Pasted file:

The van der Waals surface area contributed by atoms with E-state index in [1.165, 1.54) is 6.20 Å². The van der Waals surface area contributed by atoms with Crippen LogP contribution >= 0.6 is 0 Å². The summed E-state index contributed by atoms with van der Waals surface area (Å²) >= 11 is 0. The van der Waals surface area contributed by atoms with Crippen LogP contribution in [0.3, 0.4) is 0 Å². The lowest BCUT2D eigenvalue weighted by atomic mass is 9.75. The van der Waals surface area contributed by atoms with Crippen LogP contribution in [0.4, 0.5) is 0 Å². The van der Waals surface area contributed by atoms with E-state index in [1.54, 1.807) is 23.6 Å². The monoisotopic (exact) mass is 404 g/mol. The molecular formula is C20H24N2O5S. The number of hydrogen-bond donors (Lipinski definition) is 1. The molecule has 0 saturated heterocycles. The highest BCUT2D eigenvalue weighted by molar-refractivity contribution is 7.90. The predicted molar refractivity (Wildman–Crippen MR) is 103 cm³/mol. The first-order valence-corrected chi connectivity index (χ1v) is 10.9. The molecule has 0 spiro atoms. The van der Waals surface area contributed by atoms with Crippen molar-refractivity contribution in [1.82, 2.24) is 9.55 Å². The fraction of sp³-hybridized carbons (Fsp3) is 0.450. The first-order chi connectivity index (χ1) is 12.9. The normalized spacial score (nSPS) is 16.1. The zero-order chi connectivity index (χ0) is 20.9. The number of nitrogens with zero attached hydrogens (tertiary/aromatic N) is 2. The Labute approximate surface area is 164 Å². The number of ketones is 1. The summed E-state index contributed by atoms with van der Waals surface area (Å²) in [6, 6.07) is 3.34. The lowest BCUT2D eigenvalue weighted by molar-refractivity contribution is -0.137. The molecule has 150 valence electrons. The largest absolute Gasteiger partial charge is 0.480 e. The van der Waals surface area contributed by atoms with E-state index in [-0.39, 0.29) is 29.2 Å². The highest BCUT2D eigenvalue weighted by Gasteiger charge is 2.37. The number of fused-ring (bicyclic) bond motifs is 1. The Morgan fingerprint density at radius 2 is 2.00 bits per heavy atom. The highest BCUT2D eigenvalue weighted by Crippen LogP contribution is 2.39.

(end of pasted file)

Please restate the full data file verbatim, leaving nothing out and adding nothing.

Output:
The van der Waals surface area contributed by atoms with E-state index in [1.165, 1.54) is 6.20 Å². The van der Waals surface area contributed by atoms with Crippen LogP contribution >= 0.6 is 0 Å². The summed E-state index contributed by atoms with van der Waals surface area (Å²) >= 11 is 0. The van der Waals surface area contributed by atoms with Crippen LogP contribution in [0.3, 0.4) is 0 Å². The lowest BCUT2D eigenvalue weighted by atomic mass is 9.75. The van der Waals surface area contributed by atoms with Crippen LogP contribution in [0.4, 0.5) is 0 Å². The van der Waals surface area contributed by atoms with E-state index in [1.54, 1.807) is 23.6 Å². The monoisotopic (exact) mass is 404 g/mol. The molecular formula is C20H24N2O5S. The number of hydrogen-bond donors (Lipinski definition) is 1. The molecule has 0 saturated heterocycles. The highest BCUT2D eigenvalue weighted by molar-refractivity contribution is 7.90. The predicted molar refractivity (Wildman–Crippen MR) is 103 cm³/mol. The first-order valence-corrected chi connectivity index (χ1v) is 10.9. The molecule has 0 spiro atoms. The van der Waals surface area contributed by atoms with Crippen molar-refractivity contribution in [1.82, 2.24) is 9.55 Å². The fraction of sp³-hybridized carbons (Fsp3) is 0.450. The first-order chi connectivity index (χ1) is 12.9. The normalized spacial score (nSPS) is 16.1. The zero-order chi connectivity index (χ0) is 20.9. The number of nitrogens with zero attached hydrogens (tertiary/aromatic N) is 2. The Labute approximate surface area is 164 Å². The number of ketones is 1. The summed E-state index contributed by atoms with van der Waals surface area (Å²) in [6, 6.07) is 3.34. The lowest BCUT2D eigenvalue weighted by molar-refractivity contribution is -0.137. The molecule has 150 valence electrons. The largest absolute Gasteiger partial charge is 0.480 e. The van der Waals surface area contributed by atoms with E-state index in [-0.39, 0.29) is 29.2 Å². The highest BCUT2D eigenvalue weighted by Gasteiger charge is 2.37. The number of fused-ring (bicyclic) bond motifs is 1. The Morgan fingerprint density at radius 2 is 2.00 bits per heavy atom. The highest BCUT2D eigenvalue weighted by Crippen LogP contribution is 2.39.